While Russia has stated that its state-owned gas giant Gazprom would participate in a trans-Afghan pipeline with Turkmenistan, Turkmen officials have denied the same. This comes after a rather disappointing meeting in Ashgabat between Russian President Dmitry Medvedev and his Turkmen counterpart Gurbanguly Berdymukhamedov, in which Moscow came away empty handed.
Analytical Note: Turkmenistan has played coy with Russia, with the Turkmen president issuing a very general and vague statement during Medvedev's visit: "Russian and Turkmenistan have mutual interest in partnership development. Our relationship is noted for stability and mutual understanding on fundamental issues."
That, however, does not mean a new deal with Gazprom, and responding to Russia's statement to that effect, the Turkmen Foreign Ministry said: "Turkmenistan will continue to raise the significance of Europe-bound projects in its energy policy and will independently choose partners." Furthermore, the statement read: "Turkmenistan views the published remarks as an attempt to interfere in the normal course of international energy relations."
The misunderstanding revolves around two main competing pipelines: the European-backed Nabucco pipeline and the Russian-backed South Stream pipeline, both vying for Turkmen gas.
Recently, the Nabucco pipeline consortium announced that it would seek to be supplied by natural gas from Iraq, Azerbaijan, and Turkmenistan, which would be transported through Turkey, bypassing Russia. Russian officials responded to this announcement by saying that Russia's Nord Stream and South Stream pipelines would be operational before Nabucco, and hence particularly Azeri and Turkmen gas supplies would it first, rendering Nabucco redundant.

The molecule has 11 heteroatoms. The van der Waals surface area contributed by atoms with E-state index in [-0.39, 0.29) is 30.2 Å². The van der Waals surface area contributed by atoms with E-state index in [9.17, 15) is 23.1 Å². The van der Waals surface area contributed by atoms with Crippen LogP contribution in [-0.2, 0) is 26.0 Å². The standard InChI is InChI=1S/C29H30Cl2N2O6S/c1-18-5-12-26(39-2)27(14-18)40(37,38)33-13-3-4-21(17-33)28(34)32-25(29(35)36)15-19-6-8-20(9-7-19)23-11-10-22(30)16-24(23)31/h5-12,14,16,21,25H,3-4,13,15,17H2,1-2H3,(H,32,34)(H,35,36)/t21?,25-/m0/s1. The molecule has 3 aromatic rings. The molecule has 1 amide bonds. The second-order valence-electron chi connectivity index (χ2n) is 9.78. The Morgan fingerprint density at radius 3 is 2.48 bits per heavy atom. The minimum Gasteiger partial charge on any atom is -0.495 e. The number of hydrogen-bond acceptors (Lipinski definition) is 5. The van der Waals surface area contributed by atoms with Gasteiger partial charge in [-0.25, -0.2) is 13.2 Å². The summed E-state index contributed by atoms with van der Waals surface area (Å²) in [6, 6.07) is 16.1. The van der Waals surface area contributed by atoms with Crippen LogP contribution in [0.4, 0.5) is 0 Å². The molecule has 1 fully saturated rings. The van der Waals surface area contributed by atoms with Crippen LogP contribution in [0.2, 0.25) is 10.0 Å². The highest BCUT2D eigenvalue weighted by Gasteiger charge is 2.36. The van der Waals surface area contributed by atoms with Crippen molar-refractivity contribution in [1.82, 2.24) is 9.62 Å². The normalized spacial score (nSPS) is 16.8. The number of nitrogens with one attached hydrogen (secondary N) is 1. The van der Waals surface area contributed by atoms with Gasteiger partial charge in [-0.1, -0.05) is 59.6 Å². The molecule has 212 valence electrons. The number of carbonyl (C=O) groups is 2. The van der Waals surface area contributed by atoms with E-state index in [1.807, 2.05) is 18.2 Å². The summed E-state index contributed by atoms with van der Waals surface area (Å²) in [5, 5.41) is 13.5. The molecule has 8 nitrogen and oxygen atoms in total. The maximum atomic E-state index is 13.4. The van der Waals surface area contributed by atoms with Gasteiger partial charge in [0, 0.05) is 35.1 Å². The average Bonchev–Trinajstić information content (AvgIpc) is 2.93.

"Given the estimates of the Turkmen side, as well as European and international experts, the current market situation on the gas track allows us to say - and I say so without sarcasm - that there are no prospects for Nabucco," Russia's RIA Novosti quoted the Russian deputy prime minister as saying.
It appears, however, that Turkmenistan sees things differently, and the statement from its Foreign Ministry clearly backs supplying the Nabucco pipeline.
By Jen Alic of the Global Intelligence Report
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